Melanie Shrawder

Radio Promoter

Melanie channeled a lifelong love of radio into an air shift at Pittsburgh's illustrious non-commercial Triple A radio station, WYEP, while she was a mere freshman at Pitt.

In 2001, she and her then-boyfriend (now husband) took their first vacation together to SXSW. They fell in love with a city that lived and breathed music (and had killer breakfast tacos to boot). They made a decision to move to Austin later that year, and did so, arriving just 12 days before 9/11. Melanie was offered a position at KUT (now KUTX) as traffic coordinator, and after quickly mastering the ins and outs of traffic, she couldn’t keep her nose out of the music department. The station’s management encouraged her enthusiasm by creating the new position of assistant music director for her, and she began working under Jeff McCord, evaluating music for airplay, organizing music meetings, educating the air staff about artists, and securing a live band to perform on air 6 days a week. She also prepared the station’s hosts for artist interviews, advanced engineering requirements, and shepherded guests during their visits. It was an amazing job, and she misses it every day.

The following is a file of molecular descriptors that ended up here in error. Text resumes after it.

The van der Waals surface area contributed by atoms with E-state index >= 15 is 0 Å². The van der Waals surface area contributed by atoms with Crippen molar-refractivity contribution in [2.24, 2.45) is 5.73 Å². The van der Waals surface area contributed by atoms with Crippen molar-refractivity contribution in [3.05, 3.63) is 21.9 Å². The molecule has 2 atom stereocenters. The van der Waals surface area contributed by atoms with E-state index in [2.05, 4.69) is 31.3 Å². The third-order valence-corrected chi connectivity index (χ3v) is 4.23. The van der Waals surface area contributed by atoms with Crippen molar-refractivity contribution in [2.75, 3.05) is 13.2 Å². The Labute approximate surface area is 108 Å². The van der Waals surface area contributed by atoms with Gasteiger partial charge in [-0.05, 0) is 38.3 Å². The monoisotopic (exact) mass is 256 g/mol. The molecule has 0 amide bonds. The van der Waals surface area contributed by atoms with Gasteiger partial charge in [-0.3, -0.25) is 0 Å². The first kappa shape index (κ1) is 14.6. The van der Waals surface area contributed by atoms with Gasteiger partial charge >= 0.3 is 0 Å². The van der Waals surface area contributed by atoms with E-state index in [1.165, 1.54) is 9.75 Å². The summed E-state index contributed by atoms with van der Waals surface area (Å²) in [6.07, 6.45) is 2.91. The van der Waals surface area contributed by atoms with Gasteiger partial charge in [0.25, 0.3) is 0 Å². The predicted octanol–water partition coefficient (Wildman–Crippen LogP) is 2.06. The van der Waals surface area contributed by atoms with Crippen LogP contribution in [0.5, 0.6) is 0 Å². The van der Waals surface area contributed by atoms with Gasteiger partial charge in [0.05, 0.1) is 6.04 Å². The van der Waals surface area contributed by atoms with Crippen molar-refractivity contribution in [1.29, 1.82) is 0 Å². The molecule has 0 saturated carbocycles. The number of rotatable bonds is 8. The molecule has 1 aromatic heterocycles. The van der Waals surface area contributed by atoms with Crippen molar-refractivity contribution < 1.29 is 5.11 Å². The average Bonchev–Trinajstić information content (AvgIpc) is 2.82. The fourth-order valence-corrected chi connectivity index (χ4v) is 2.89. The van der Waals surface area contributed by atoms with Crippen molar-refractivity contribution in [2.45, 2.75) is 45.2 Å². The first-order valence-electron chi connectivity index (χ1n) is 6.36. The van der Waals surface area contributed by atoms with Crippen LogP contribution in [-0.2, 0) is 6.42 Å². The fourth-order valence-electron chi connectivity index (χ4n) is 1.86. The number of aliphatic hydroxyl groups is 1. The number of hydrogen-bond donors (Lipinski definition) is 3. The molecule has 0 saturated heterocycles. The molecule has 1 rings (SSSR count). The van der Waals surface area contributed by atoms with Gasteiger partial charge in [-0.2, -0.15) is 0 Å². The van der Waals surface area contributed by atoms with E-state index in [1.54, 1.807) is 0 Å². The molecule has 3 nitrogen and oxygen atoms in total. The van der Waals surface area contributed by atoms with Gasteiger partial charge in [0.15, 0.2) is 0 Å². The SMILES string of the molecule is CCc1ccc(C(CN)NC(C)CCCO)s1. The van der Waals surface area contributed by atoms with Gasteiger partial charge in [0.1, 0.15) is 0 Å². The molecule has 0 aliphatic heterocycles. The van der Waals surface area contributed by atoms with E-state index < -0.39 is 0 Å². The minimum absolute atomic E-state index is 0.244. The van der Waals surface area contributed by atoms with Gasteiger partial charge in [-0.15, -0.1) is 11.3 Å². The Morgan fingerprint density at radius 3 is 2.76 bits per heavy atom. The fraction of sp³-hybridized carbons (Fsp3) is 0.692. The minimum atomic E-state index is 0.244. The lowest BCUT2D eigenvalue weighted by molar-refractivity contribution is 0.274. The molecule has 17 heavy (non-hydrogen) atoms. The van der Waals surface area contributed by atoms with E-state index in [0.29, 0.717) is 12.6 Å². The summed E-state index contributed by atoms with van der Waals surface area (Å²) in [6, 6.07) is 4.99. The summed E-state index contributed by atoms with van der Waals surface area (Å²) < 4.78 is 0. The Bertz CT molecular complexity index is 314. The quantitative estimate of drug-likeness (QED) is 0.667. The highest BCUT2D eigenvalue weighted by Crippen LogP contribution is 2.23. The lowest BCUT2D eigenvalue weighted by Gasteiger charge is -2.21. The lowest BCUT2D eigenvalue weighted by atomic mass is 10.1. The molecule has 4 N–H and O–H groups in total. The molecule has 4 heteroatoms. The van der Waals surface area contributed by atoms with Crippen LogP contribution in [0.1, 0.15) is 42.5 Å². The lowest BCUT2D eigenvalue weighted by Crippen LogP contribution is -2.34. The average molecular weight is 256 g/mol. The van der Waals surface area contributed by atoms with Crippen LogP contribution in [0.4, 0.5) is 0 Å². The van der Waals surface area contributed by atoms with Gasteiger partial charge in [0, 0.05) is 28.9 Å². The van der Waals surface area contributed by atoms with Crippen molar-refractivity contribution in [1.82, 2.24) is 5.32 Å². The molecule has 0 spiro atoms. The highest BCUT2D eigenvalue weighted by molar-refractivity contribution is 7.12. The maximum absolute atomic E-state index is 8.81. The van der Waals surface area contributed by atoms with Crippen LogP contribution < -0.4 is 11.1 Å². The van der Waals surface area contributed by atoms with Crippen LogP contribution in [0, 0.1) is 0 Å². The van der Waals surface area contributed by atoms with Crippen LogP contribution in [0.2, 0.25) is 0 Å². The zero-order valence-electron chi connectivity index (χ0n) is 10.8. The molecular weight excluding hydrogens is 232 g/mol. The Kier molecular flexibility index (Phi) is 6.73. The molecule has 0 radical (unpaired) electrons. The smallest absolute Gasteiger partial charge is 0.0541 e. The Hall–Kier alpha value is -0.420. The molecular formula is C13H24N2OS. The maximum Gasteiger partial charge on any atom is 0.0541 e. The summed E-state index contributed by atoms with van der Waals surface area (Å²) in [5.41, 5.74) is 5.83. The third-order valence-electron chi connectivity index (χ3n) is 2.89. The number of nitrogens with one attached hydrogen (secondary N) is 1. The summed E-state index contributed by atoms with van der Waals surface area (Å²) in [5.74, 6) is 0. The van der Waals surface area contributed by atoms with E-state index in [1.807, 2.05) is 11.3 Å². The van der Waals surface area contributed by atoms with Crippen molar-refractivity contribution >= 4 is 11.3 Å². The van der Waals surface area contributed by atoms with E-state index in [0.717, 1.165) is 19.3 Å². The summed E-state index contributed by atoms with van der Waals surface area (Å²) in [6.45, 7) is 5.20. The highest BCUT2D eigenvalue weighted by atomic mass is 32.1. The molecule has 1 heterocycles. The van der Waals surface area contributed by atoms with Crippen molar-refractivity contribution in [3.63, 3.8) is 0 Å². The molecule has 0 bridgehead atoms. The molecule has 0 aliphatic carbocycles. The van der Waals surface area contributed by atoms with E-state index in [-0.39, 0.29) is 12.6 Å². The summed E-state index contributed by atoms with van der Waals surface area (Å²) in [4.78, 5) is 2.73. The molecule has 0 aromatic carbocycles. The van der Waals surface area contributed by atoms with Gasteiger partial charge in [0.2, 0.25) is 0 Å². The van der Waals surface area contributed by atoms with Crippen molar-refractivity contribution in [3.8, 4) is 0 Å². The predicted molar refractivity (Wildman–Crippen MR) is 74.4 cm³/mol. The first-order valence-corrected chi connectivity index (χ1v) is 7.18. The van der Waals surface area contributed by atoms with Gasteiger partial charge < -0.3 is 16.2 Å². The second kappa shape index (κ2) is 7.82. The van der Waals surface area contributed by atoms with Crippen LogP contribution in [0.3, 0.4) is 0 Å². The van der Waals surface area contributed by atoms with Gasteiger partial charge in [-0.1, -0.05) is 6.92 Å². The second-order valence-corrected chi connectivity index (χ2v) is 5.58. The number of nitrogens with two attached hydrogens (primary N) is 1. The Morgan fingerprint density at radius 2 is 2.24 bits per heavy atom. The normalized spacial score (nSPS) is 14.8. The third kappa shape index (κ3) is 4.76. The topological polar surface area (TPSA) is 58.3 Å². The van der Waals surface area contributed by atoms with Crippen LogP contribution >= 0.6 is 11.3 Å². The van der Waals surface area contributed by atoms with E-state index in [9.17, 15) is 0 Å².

In 2006, Melanie decided to move back to the Northeast in order to be closer to her extended family. She explored opportunities in radio and the music industry. Kindly, Sean Coakley--who had been promoting her on records for years--scooped her up and offered to take her under his wing, teaching her the craft of record promotion. She worked in the Songlines office north of New York City for three years, promoting records, building Songlines’ website, and engaging in tour support. Then, in 2009, when she was pregnant with her first child, she moved back to the 'burgh. However, she was lucky enough to be asked to take her job along with her. Going to conventions and festivals has always been her favorite part of working at Songlines, and she’s served as Sean's right-hand to plan dozens of music meeting panels over the years.

[Programming descriptions are generated by participants and do not necessarily reflect the opinions of SXSW.]